Why invest in Stockbreeding in Mendoza?

Availability of Suitable Land
Approximately 9 of the 15 million hectares of land (22 out of 37 million acres) in the province of Mendoza have an annual rainfall of 150-400 mm (6–16 in). Therefore, they are suitable for rainfed extensive livestock production.

On the other hand, there is an estimated potential for more than 80,000 ha (200,000 ac) in irrigated areas that present climate risks for agricultural uses or are currently abandoned. Those areas are suitable for developing stockbreeding on irrigated land using more intensive systems for either stock or finishing farms.

Industrial parks have been created with specific guidelines to establish slaughterhouses/cold storage plants. Those parks are administrated either by the government, by private companies or by both in cooperation. There are also suitable areas for intensive swine or poultry farming.

Convenient Relative Value per Hectare
The cost of land in Mendoza is in many cases much lower than that in the main wintering areas of the country. This contributes to a convenient cost per calf. (See chart)

Livestock good health conditions
The World Organisation for Animal Health declared Argentina as FMD-free (Foot and Mouth Disease) through vaccination. This designation led to the opening of new export markets. The good health status of livestock in the province reduces overall production costs and simplifies organic operations if one wished to opt for that kind of production

Displacement of livestock farming from the pampas to new areas
In recent years, breeding activities have started to shift away from the Pampas to non-traditional areas of Argentina. As a result, Mendoza is emerging as potential livestock farming area. Mendoza’s advantage over other new breeding areas in the country is that, because of its climate, producers may raise British breed biotypes (like Angus and Hereford) and obtain higher meat quality.

Potential for livestock feed production
Excellent yields have been obtained in corn and sorghum production for cattle feed purposes, both for grain and whole plant silage. Nowadays some companies produce livestock feed in the province and export it to Chile

. Availability of suitable land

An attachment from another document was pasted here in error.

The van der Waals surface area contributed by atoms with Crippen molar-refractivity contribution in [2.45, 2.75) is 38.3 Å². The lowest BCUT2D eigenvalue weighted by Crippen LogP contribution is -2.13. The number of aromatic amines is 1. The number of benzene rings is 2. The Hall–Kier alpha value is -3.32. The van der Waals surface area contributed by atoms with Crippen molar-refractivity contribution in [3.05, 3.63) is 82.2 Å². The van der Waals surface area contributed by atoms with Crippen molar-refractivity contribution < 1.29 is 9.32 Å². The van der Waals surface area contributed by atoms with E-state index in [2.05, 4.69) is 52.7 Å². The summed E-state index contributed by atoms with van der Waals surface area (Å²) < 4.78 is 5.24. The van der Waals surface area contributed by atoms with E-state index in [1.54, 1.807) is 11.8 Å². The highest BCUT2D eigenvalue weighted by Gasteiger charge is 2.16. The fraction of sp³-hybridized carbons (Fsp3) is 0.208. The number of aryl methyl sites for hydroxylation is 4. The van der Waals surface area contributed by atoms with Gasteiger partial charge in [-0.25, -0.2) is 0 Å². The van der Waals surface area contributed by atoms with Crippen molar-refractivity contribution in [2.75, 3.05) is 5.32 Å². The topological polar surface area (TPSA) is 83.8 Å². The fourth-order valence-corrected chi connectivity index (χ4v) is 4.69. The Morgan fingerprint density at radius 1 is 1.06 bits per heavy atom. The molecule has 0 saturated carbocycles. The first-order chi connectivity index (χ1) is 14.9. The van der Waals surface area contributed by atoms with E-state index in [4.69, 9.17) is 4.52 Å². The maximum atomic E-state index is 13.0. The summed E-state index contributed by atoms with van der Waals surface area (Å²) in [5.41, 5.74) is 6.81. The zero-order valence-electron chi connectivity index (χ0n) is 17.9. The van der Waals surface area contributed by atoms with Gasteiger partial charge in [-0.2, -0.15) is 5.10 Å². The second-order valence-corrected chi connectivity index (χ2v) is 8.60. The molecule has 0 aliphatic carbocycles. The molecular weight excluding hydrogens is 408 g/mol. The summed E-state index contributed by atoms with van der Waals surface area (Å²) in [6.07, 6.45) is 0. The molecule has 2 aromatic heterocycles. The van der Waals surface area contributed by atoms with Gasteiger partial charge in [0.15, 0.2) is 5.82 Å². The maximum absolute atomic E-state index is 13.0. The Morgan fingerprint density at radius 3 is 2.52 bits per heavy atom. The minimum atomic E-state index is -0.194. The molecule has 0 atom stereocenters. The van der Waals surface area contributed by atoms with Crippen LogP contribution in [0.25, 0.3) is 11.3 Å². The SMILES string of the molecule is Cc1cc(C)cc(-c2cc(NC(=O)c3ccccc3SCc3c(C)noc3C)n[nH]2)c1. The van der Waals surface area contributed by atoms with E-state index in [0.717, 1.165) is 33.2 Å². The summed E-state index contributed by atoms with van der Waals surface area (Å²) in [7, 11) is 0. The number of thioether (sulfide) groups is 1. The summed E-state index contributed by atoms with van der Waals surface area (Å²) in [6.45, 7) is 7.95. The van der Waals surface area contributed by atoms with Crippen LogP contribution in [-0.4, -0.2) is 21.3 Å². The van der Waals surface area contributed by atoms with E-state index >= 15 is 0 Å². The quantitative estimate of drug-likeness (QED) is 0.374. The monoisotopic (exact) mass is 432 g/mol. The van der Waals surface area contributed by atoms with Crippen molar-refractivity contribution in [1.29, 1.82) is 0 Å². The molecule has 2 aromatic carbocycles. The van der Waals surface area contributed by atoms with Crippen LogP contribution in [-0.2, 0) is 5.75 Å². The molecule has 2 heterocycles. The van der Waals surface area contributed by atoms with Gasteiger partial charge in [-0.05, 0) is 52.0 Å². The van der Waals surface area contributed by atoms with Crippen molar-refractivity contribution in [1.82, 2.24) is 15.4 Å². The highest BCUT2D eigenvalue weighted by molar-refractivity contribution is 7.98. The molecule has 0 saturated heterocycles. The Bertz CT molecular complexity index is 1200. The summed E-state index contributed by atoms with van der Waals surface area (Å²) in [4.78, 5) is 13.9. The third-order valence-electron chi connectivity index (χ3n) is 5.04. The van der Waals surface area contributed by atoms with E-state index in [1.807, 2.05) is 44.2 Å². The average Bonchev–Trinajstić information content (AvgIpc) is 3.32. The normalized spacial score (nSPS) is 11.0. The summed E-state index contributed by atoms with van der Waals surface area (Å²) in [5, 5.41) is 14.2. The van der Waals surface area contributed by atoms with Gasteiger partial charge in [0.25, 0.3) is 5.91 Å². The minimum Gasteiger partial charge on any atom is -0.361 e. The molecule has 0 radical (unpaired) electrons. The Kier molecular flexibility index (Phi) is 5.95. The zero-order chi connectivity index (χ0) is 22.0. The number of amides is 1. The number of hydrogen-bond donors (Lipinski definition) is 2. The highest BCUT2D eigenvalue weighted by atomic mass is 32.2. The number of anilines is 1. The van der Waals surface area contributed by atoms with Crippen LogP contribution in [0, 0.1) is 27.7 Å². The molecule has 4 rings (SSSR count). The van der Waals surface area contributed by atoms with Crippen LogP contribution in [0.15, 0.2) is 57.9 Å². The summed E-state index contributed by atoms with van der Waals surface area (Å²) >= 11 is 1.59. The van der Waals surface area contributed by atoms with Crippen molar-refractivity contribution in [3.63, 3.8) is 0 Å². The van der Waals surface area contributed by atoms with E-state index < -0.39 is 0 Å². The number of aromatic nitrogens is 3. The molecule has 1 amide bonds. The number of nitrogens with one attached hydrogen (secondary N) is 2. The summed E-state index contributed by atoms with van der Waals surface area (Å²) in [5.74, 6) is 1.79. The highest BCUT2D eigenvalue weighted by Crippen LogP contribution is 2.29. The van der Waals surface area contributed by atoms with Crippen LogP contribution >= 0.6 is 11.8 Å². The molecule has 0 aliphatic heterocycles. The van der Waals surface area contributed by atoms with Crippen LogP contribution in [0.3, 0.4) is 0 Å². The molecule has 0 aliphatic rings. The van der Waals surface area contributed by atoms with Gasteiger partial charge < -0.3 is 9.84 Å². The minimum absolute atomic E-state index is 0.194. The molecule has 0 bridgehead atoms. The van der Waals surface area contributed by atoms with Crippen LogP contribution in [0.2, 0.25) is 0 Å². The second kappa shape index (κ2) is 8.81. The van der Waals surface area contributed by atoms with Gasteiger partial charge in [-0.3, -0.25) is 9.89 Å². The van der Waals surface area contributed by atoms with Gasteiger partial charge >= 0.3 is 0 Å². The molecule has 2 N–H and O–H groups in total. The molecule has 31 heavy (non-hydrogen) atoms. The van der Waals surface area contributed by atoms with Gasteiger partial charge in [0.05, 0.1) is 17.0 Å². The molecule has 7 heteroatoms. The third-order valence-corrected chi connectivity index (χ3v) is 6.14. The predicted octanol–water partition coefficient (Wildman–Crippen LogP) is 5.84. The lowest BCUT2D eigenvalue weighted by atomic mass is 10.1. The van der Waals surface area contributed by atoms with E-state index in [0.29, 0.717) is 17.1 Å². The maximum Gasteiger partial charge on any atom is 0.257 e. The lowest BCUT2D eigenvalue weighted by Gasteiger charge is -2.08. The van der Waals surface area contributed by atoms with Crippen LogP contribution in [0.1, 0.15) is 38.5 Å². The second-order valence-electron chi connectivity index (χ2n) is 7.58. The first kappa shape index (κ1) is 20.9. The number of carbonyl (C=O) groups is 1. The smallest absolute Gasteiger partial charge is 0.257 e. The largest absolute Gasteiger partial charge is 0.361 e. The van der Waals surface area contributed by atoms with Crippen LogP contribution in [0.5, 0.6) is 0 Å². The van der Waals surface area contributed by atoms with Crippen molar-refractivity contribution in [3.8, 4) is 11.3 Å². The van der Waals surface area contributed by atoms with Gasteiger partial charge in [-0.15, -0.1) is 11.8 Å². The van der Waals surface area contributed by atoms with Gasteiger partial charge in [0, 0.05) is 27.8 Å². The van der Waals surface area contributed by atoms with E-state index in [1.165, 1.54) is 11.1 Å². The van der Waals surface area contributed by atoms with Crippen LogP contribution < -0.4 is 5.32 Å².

. Convenient relative value per hectare
. High beef consumption (58 kg per capita) with great growth potential for slaughtering operations, domestic trade and expansion to foreign markets
. Livestock good health conditions
. Displacement of livestock farming from the Pampas to new areas
. Potential for livestock feed production
. Strategic location
. Government support

Dryland stockbreeding has not yet reached its full potential, which is estimated to be 65% of the provincial area. Therefore, the government of Mendoza has assigned funding to make processes (such as the transfer of technology) more efficient and to improve infrastructure (roads, power, water supply, communications, etc.).

Dryland stockbreeding systems benefit from the following factors:

. Wide variety of natural grasslands
. Low incidence of animal diseases (due to the extensive character of these operations and the low relative humidity) . Low incidence of climatic accidents

Among the improvements achieved, the implementation of rollerchopping techniques and the introduction of some species such as weeping lovegrass (Eragrostis curvula), crabgrass (Digitaria) and others deserve special mention due to their positive impact. Drylands afford important competitive advantages over other traditional stockbreeding areas of the country, mainly the lower costs of animal health care, operation, maintenance and staffing, as well as lower equivalent investments per cow.

. Argentina’s National Food Safety and Quality Service
(SENASA), Mendoza branch.
. Provincial Department for Livestock Breeding, with 9 branches across the province and more than 50 technicians to serve the sector.
. Coprosamen Foundation (Animal Health Commission of Mendoza).
. Mendoza Cluster for Bovine Livestock.
. Provincial Goat Farming Unit (UEP).

Chinese fit

Resolution 1089/2019 defines “establishments in China” as establishments and cattle that meet the following conditions:

Meat destined for export must come from establishments free of FMD and bluetongue diseases, Aujeszky’s disease, tuberculosis, paratuberculosis, rabies, bacteridian anthrax or brucellosis (Brucella abortus).

In addition, standing cattle must be born, raised and slaughtered in FMD-free areas in Argentina, recognized by the OIE (World Organization for Animal Health), and be properly identified and remain in the farm or farm of origin , a minimum of 90 days prior to the task.

Another requirement is that it should not have been vaccinated against bacterial anthrax using a live vaccine during the 14 days prior to its remission to the job and never having been fed with meat and bone meal or ruminants derived rinds.

Information provided by the Mendoza Government Press

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